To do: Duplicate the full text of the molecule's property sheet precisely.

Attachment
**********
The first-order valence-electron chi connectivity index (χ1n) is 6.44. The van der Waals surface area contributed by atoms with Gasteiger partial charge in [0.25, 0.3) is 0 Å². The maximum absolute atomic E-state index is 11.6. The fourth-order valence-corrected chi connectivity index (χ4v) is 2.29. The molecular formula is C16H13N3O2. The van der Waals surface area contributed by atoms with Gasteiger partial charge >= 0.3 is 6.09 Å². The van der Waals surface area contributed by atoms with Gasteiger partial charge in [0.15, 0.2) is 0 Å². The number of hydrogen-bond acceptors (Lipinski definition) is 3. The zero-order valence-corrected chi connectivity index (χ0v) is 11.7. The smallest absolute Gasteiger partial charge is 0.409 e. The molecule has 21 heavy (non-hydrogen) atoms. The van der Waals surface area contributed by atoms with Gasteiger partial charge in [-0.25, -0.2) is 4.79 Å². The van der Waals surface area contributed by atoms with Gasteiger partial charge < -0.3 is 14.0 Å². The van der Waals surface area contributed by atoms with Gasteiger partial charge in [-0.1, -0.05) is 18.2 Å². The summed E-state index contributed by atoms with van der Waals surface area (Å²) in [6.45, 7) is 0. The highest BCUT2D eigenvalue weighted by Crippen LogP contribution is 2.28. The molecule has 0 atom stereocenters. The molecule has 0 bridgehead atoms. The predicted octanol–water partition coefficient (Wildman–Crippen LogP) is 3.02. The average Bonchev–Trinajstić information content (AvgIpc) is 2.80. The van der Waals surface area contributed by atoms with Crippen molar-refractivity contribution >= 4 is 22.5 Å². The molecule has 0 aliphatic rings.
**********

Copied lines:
The first-order valence-electron chi connectivity index (χ1n) is 6.44. The van der Waals surface area contributed by atoms with Gasteiger partial charge in [0.25, 0.3) is 0 Å². The maximum absolute atomic E-state index is 11.6. The fourth-order valence-corrected chi connectivity index (χ4v) is 2.29. The molecular formula is C16H13N3O2. The van der Waals surface area contributed by atoms with Gasteiger partial charge >= 0.3 is 6.09 Å². The van der Waals surface area contributed by atoms with Gasteiger partial charge in [0.15, 0.2) is 0 Å². The number of hydrogen-bond acceptors (Lipinski definition) is 3. The zero-order valence-corrected chi connectivity index (χ0v) is 11.7. The smallest absolute Gasteiger partial charge is 0.409 e. The molecule has 21 heavy (non-hydrogen) atoms. The van der Waals surface area contributed by atoms with Gasteiger partial charge in [-0.25, -0.2) is 4.79 Å². The van der Waals surface area contributed by atoms with Gasteiger partial charge < -0.3 is 14.0 Å². The van der Waals surface area contributed by atoms with Gasteiger partial charge in [-0.1, -0.05) is 18.2 Å². The summed E-state index contributed by atoms with van der Waals surface area (Å²) in [6.45, 7) is 0. The highest BCUT2D eigenvalue weighted by Crippen LogP contribution is 2.28. The molecule has 0 atom stereocenters. The molecule has 0 bridgehead atoms. The predicted octanol–water partition coefficient (Wildman–Crippen LogP) is 3.02. The average Bonchev–Trinajstić information content (AvgIpc) is 2.80. The van der Waals surface area contributed by atoms with Crippen molar-refractivity contribution >= 4 is 22.5 Å². The molecule has 0 aliphatic rings.